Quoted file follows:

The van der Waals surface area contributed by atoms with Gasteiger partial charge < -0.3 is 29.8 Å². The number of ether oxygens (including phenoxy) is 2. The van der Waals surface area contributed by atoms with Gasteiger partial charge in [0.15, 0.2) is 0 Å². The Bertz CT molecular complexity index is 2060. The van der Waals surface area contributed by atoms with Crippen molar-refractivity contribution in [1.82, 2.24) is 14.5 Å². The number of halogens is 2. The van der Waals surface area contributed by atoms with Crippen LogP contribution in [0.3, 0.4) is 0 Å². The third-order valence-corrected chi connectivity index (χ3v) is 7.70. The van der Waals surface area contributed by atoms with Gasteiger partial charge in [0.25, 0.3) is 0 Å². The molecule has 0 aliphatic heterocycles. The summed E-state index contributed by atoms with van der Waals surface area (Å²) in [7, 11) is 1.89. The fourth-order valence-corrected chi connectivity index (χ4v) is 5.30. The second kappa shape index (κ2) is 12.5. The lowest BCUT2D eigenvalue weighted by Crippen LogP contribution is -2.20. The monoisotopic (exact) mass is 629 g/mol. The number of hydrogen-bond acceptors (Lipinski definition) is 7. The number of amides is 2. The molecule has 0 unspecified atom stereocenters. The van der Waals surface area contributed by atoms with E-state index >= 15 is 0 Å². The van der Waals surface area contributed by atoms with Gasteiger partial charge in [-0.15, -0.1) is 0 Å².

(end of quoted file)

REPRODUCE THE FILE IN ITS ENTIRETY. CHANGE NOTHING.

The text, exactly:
The van der Waals surface area contributed by atoms with Gasteiger partial charge < -0.3 is 29.8 Å². The number of ether oxygens (including phenoxy) is 2. The van der Waals surface area contributed by atoms with Gasteiger partial charge in [0.15, 0.2) is 0 Å². The Bertz CT molecular complexity index is 2060. The van der Waals surface area contributed by atoms with Crippen molar-refractivity contribution in [1.82, 2.24) is 14.5 Å². The number of halogens is 2. The van der Waals surface area contributed by atoms with Crippen LogP contribution in [0.3, 0.4) is 0 Å². The third-order valence-corrected chi connectivity index (χ3v) is 7.70. The van der Waals surface area contributed by atoms with Gasteiger partial charge in [0.25, 0.3) is 0 Å². The molecule has 0 aliphatic heterocycles. The summed E-state index contributed by atoms with van der Waals surface area (Å²) in [7, 11) is 1.89. The fourth-order valence-corrected chi connectivity index (χ4v) is 5.30. The second kappa shape index (κ2) is 12.5. The lowest BCUT2D eigenvalue weighted by Crippen LogP contribution is -2.20. The monoisotopic (exact) mass is 629 g/mol. The number of hydrogen-bond acceptors (Lipinski definition) is 7. The number of amides is 2. The molecule has 0 unspecified atom stereocenters. The van der Waals surface area contributed by atoms with E-state index >= 15 is 0 Å². The van der Waals surface area contributed by atoms with Gasteiger partial charge in [-0.15, -0.1) is 0 Å².